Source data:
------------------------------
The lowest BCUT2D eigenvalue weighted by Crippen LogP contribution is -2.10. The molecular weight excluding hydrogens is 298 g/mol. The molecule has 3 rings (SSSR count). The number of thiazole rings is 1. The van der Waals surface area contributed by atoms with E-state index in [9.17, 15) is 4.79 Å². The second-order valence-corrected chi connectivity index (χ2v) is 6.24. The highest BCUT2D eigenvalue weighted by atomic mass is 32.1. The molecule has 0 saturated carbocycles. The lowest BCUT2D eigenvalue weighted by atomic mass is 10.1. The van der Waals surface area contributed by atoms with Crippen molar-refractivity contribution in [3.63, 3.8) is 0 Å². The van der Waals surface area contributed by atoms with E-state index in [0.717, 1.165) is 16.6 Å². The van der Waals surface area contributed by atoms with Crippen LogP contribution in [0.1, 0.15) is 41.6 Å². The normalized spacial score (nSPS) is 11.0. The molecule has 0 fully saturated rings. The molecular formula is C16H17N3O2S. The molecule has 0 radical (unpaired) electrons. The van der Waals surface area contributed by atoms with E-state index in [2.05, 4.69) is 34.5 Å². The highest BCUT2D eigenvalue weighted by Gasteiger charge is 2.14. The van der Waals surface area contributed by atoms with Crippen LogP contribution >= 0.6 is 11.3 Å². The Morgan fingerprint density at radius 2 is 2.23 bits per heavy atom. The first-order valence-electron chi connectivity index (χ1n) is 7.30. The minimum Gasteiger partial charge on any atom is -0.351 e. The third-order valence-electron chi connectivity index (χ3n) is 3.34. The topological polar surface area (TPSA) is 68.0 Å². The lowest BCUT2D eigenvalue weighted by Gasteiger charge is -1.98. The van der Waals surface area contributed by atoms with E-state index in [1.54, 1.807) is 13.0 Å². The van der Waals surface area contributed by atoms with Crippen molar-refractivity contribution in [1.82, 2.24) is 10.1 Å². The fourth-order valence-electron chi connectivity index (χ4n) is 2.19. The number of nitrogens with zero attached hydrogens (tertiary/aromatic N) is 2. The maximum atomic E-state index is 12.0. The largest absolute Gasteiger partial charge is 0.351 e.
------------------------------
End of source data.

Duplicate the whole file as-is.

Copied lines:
The lowest BCUT2D eigenvalue weighted by Crippen LogP contribution is -2.10. The molecular weight excluding hydrogens is 298 g/mol. The molecule has 3 rings (SSSR count). The number of thiazole rings is 1. The van der Waals surface area contributed by atoms with E-state index in [9.17, 15) is 4.79 Å². The second-order valence-corrected chi connectivity index (χ2v) is 6.24. The highest BCUT2D eigenvalue weighted by atomic mass is 32.1. The molecule has 0 saturated carbocycles. The lowest BCUT2D eigenvalue weighted by atomic mass is 10.1. The van der Waals surface area contributed by atoms with Crippen molar-refractivity contribution in [3.63, 3.8) is 0 Å². The van der Waals surface area contributed by atoms with E-state index in [0.717, 1.165) is 16.6 Å². The van der Waals surface area contributed by atoms with Crippen LogP contribution in [0.1, 0.15) is 41.6 Å². The normalized spacial score (nSPS) is 11.0. The molecule has 0 fully saturated rings. The molecular formula is C16H17N3O2S. The molecule has 0 radical (unpaired) electrons. The van der Waals surface area contributed by atoms with E-state index in [2.05, 4.69) is 34.5 Å². The highest BCUT2D eigenvalue weighted by Gasteiger charge is 2.14. The van der Waals surface area contributed by atoms with Crippen LogP contribution >= 0.6 is 11.3 Å². The Morgan fingerprint density at radius 2 is 2.23 bits per heavy atom. The first-order valence-electron chi connectivity index (χ1n) is 7.30. The minimum Gasteiger partial charge on any atom is -0.351 e. The third-order valence-electron chi connectivity index (χ3n) is 3.34. The topological polar surface area (TPSA) is 68.0 Å². The lowest BCUT2D eigenvalue weighted by Gasteiger charge is -1.98. The van der Waals surface area contributed by atoms with E-state index in [1.54, 1.807) is 13.0 Å². The van der Waals surface area contributed by atoms with Crippen molar-refractivity contribution in [1.82, 2.24) is 10.1 Å². The fourth-order valence-electron chi connectivity index (χ4n) is 2.19. The number of nitrogens with zero attached hydrogens (tertiary/aromatic N) is 2. The maximum atomic E-state index is 12.0. The largest absolute Gasteiger partial charge is 0.351 e.